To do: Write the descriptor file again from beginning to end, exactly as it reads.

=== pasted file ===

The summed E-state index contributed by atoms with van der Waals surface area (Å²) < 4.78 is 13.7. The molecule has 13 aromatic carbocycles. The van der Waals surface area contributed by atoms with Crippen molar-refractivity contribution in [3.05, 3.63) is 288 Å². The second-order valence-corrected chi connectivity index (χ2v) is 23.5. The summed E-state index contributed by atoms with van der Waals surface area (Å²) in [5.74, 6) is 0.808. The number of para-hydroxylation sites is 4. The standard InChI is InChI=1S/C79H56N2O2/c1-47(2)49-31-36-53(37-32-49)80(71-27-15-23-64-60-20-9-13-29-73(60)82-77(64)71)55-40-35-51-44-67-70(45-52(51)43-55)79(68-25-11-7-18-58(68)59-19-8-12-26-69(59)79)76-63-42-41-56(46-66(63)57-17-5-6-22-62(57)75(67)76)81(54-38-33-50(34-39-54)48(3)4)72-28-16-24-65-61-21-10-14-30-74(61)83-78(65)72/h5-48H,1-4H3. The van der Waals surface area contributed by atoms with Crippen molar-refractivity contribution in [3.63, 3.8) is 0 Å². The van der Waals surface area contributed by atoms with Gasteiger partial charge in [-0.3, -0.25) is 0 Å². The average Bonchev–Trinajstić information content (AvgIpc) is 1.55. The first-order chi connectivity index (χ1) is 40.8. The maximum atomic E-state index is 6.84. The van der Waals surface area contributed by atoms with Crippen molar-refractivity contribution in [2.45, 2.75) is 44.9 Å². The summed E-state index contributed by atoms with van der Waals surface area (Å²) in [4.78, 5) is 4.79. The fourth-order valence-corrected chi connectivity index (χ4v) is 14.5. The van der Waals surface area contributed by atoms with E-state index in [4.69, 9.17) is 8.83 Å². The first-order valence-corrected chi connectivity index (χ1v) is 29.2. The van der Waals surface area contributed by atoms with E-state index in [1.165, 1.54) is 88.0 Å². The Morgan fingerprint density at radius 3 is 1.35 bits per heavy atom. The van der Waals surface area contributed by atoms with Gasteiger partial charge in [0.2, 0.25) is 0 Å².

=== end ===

The summed E-state index contributed by atoms with van der Waals surface area (Å²) < 4.78 is 13.7. The molecule has 13 aromatic carbocycles. The van der Waals surface area contributed by atoms with Crippen molar-refractivity contribution in [3.05, 3.63) is 288 Å². The second-order valence-corrected chi connectivity index (χ2v) is 23.5. The summed E-state index contributed by atoms with van der Waals surface area (Å²) in [5.74, 6) is 0.808. The number of para-hydroxylation sites is 4. The standard InChI is InChI=1S/C79H56N2O2/c1-47(2)49-31-36-53(37-32-49)80(71-27-15-23-64-60-20-9-13-29-73(60)82-77(64)71)55-40-35-51-44-67-70(45-52(51)43-55)79(68-25-11-7-18-58(68)59-19-8-12-26-69(59)79)76-63-42-41-56(46-66(63)57-17-5-6-22-62(57)75(67)76)81(54-38-33-50(34-39-54)48(3)4)72-28-16-24-65-61-21-10-14-30-74(61)83-78(65)72/h5-48H,1-4H3. The van der Waals surface area contributed by atoms with Crippen molar-refractivity contribution in [3.63, 3.8) is 0 Å². The van der Waals surface area contributed by atoms with Gasteiger partial charge in [-0.3, -0.25) is 0 Å². The average Bonchev–Trinajstić information content (AvgIpc) is 1.55. The first-order chi connectivity index (χ1) is 40.8. The maximum atomic E-state index is 6.84. The van der Waals surface area contributed by atoms with Crippen molar-refractivity contribution in [2.45, 2.75) is 44.9 Å². The summed E-state index contributed by atoms with van der Waals surface area (Å²) in [4.78, 5) is 4.79. The fourth-order valence-corrected chi connectivity index (χ4v) is 14.5. The van der Waals surface area contributed by atoms with E-state index in [4.69, 9.17) is 8.83 Å². The first-order valence-corrected chi connectivity index (χ1v) is 29.2. The van der Waals surface area contributed by atoms with E-state index in [1.165, 1.54) is 88.0 Å². The Morgan fingerprint density at radius 3 is 1.35 bits per heavy atom. The van der Waals surface area contributed by atoms with Gasteiger partial charge in [0.2, 0.25) is 0 Å².